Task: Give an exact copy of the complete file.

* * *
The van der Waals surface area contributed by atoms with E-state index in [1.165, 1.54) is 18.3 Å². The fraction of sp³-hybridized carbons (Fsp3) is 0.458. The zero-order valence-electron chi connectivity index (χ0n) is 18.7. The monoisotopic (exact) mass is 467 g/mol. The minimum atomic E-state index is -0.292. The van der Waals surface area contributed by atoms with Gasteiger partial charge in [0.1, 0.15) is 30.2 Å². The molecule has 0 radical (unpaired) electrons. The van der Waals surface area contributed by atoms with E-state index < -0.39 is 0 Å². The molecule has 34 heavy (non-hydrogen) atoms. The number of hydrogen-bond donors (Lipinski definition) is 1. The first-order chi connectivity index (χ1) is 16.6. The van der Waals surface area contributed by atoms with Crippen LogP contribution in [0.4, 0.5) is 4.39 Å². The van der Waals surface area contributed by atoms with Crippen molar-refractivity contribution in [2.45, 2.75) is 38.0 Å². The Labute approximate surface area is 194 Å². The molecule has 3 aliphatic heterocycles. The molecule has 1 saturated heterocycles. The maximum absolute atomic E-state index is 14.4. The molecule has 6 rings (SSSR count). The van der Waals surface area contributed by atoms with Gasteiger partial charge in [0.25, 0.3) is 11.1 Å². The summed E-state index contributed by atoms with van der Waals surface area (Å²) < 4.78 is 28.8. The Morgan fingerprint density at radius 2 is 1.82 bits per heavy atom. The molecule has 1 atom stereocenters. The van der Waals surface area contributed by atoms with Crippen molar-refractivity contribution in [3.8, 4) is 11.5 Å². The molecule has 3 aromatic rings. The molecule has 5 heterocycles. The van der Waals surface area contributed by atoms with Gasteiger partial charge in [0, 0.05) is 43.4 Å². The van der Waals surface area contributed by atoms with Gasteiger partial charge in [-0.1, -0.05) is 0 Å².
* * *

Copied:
The van der Waals surface area contributed by atoms with E-state index in [1.165, 1.54) is 18.3 Å². The fraction of sp³-hybridized carbons (Fsp3) is 0.458. The zero-order valence-electron chi connectivity index (χ0n) is 18.7. The monoisotopic (exact) mass is 467 g/mol. The minimum atomic E-state index is -0.292. The van der Waals surface area contributed by atoms with Gasteiger partial charge in [0.1, 0.15) is 30.2 Å². The molecule has 0 radical (unpaired) electrons. The van der Waals surface area contributed by atoms with E-state index < -0.39 is 0 Å². The molecule has 34 heavy (non-hydrogen) atoms. The number of hydrogen-bond donors (Lipinski definition) is 1. The first-order chi connectivity index (χ1) is 16.6. The van der Waals surface area contributed by atoms with Crippen LogP contribution in [0.4, 0.5) is 4.39 Å². The van der Waals surface area contributed by atoms with Crippen molar-refractivity contribution in [2.45, 2.75) is 38.0 Å². The Labute approximate surface area is 194 Å². The molecule has 3 aliphatic heterocycles. The molecule has 1 saturated heterocycles. The maximum absolute atomic E-state index is 14.4. The molecule has 6 rings (SSSR count). The van der Waals surface area contributed by atoms with Gasteiger partial charge in [0.25, 0.3) is 11.1 Å². The summed E-state index contributed by atoms with van der Waals surface area (Å²) < 4.78 is 28.8. The Morgan fingerprint density at radius 2 is 1.82 bits per heavy atom. The molecule has 1 atom stereocenters. The van der Waals surface area contributed by atoms with Crippen molar-refractivity contribution in [3.8, 4) is 11.5 Å². The molecule has 3 aromatic rings. The molecule has 5 heterocycles. The van der Waals surface area contributed by atoms with Gasteiger partial charge in [0, 0.05) is 43.4 Å². The van der Waals surface area contributed by atoms with Gasteiger partial charge in [-0.1, -0.05) is 0 Å².